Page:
Brandon Marshall to Seattle Seahawks? One Good Turn Deserves Another

Marci NobleAnalyst IMarch 6, 2010

PHILADELPHIA - DECEMBER 27:  Brandon Marshall #15 of the Denver Broncos runs the ball against the Philadelphia Eagles on December 27, 2009 at Lincoln Financial Field in Philadelphia, Pennsylvania. The Eagles defeated the Broncos 30-27.  (Photo by Jim McIsaac/Getty Images)
Jim McIsaac/Getty Images

The Denver Broncos’ Brandon Marshall is scheduled to meet with the Seattle Seahawks today, including former Broncos coach Jeremy Bates.  Despite fears of off the field behaviors becoming an issue, there are many benefits to Marshall signing with Seattle.

Marshall is tendered with a first round draft pick.  Not a problem for the Seahawks, who have two first round draft picks and can easily use their 14th overall to effectively fill their most pressing need (left tackle).

The Seahawks’ receiving corp is deep—leftover from a plague of injuries in 2008—but aging.  The loss of Nate Burleson to the Detroit Lions is noteworthy merely related to four years of unmet expectations, but not detrimental (if he were vital to the team’s success the Seahawks would have tagged him as a franchise player). 

Still, having one less receiver on the roster is likely to have re-distributed the Seahawks’ priorities.  Garnering a quick, able replacement—indeed, upgrade—for Burleson will free up trade options the Seahawks may have already been considering for some of the other low-production wide receivers. 

There are perpetual rumors of the Patriots’ interest in Deion Branch and his desire to return to New England.  If these have any merit, the Seahawks may be able to gain one of the Patriots’ three second round picks in return for the former Super Bowl MVP. 

With the loss of their sixth overall pick to gain Marshall, a second rounder would make a huge difference.  The Seahawks could get a capable offensive lineman for Jeremy Bates to mold, or possibly a young receiver with at least the same production as Branch, a longer shelf life, and time to make a marked difference on a rebuilding team.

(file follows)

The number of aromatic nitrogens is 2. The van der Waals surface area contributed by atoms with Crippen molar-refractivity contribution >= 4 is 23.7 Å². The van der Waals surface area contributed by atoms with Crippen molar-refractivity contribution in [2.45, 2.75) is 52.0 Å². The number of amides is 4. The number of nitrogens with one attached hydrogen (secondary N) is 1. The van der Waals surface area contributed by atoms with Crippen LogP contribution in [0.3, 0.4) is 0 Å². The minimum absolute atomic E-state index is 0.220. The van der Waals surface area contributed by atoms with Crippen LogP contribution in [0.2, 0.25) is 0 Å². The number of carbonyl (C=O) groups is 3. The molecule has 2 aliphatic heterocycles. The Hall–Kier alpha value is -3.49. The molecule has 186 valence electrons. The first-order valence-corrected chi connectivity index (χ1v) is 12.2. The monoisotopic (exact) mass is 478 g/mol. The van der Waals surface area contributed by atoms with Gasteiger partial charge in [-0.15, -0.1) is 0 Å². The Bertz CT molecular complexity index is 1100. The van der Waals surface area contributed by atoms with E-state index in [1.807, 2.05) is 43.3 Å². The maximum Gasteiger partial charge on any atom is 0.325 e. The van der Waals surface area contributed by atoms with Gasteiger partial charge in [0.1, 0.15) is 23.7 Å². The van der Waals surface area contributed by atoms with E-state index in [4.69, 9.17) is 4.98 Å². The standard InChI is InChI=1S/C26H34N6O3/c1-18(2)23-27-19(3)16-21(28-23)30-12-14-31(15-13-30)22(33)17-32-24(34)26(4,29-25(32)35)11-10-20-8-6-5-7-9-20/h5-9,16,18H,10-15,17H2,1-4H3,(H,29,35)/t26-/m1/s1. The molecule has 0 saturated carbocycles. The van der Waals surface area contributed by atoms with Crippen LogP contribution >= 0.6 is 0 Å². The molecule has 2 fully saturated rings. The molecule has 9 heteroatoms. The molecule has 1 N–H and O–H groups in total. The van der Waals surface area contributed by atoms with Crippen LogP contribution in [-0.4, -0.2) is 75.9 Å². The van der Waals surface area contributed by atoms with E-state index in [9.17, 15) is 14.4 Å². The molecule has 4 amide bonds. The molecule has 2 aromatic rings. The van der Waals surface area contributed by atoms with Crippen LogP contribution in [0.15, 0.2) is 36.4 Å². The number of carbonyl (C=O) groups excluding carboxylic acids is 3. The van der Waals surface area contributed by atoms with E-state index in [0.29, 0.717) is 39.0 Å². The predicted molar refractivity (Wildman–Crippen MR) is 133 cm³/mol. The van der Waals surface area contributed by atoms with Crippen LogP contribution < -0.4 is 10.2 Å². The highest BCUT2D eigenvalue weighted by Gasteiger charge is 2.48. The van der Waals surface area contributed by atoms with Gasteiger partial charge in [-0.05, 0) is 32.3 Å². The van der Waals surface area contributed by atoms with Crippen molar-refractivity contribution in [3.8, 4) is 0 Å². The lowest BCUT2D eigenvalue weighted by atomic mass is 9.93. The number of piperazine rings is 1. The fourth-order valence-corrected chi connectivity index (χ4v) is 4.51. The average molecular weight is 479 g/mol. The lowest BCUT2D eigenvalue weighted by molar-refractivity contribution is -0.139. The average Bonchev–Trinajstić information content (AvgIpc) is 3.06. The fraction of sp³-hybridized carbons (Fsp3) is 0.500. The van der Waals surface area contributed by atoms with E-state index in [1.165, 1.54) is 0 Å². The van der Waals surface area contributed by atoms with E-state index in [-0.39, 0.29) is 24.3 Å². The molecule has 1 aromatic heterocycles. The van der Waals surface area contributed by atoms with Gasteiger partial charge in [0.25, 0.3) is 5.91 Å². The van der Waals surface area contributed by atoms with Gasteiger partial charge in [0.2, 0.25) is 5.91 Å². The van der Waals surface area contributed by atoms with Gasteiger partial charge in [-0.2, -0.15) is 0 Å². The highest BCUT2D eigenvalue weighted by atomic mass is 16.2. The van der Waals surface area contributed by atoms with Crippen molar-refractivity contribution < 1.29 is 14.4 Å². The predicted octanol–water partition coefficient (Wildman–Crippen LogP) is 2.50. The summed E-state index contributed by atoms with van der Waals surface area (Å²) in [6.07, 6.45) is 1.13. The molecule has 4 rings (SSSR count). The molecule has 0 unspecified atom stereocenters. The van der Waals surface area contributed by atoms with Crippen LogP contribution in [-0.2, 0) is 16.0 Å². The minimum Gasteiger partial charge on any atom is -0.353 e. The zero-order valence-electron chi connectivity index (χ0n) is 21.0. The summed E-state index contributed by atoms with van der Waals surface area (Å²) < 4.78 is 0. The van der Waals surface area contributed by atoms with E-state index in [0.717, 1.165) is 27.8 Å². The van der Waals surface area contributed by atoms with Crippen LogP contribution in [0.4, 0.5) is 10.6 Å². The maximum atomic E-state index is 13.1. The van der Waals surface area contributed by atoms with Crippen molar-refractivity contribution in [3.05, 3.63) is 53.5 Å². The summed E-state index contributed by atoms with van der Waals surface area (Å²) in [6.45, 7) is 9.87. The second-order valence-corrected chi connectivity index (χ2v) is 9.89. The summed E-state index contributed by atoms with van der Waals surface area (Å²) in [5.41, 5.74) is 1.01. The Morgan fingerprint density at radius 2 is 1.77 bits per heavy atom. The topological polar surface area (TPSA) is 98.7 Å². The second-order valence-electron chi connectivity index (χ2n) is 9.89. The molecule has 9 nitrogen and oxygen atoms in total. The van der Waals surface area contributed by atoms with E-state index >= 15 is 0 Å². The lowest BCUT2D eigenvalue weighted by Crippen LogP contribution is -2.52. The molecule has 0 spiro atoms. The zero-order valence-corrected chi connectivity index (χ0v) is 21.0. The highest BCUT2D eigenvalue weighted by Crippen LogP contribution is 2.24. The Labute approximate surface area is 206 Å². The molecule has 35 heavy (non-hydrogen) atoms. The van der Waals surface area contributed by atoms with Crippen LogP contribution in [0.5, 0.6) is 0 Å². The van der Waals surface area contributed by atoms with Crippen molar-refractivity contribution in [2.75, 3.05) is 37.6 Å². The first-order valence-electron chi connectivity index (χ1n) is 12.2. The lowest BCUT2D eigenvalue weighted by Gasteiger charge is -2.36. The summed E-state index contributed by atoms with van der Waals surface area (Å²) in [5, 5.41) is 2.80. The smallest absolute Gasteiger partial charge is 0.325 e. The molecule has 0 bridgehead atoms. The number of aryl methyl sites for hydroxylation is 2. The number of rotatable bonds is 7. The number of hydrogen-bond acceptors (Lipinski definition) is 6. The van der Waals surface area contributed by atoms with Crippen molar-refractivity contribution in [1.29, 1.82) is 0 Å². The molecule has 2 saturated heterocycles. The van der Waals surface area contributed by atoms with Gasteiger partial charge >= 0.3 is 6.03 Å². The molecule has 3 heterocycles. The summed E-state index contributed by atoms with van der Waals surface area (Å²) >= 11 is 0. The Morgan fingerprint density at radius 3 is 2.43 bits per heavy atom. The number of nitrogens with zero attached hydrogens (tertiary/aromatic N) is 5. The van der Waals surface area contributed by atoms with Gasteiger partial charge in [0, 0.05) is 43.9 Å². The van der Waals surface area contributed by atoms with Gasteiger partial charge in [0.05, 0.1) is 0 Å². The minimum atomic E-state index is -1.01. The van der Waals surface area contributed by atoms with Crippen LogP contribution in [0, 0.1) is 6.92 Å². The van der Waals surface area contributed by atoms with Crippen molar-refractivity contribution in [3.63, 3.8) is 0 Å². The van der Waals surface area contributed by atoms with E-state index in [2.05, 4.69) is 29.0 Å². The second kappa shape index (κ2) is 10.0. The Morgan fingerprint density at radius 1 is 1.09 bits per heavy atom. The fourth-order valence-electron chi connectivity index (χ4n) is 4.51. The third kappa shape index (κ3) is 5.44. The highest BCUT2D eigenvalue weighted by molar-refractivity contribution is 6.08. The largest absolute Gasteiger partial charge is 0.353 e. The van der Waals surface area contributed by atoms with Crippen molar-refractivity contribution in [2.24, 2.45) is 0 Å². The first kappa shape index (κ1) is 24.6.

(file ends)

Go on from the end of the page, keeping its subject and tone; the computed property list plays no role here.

Even with the sole addition of Marshall, the Seahawks’ scoring potential increases.  He’ll pair well with T.J. Houshmandzadeh (who has ample experience working with at least one NFL problem child) and could be a good (on the field) mentor to Ben Obomanu if the Seahawks retain him.

Plus, we haven’t seen everything Justin Forsett can do.

Hopefully, we can trust Pete Carroll to use the draft to fill some of the other gaping holes on offense.

As for the defense, other notable rumors include Seattle’s interest the Green Bay Packers’ OLB Aaron Kampman.  Kampman is a formidable pass rusher and would fit well into Carroll’s defensive style. 

These rumors are probably unfounded since Kampman’s rep has reportedly begun talks with the Eagles.  Pundits believe that Kampman is looking for a 4-3 defense where he can return to his natural position at defensive end.

We’re barely into the free agent signing period and already big moves have been made around the league.  The Seahawks opening the door to a big name like Brandon Marshall is a start, but will, hopefully, not be the only headline-making move they make in the next two months. 

Like the Lions and the Bears (congrats on Julius Peppers) the Seahawks have some big steps to make before they’re within reach of the Lombardi Trophy again.

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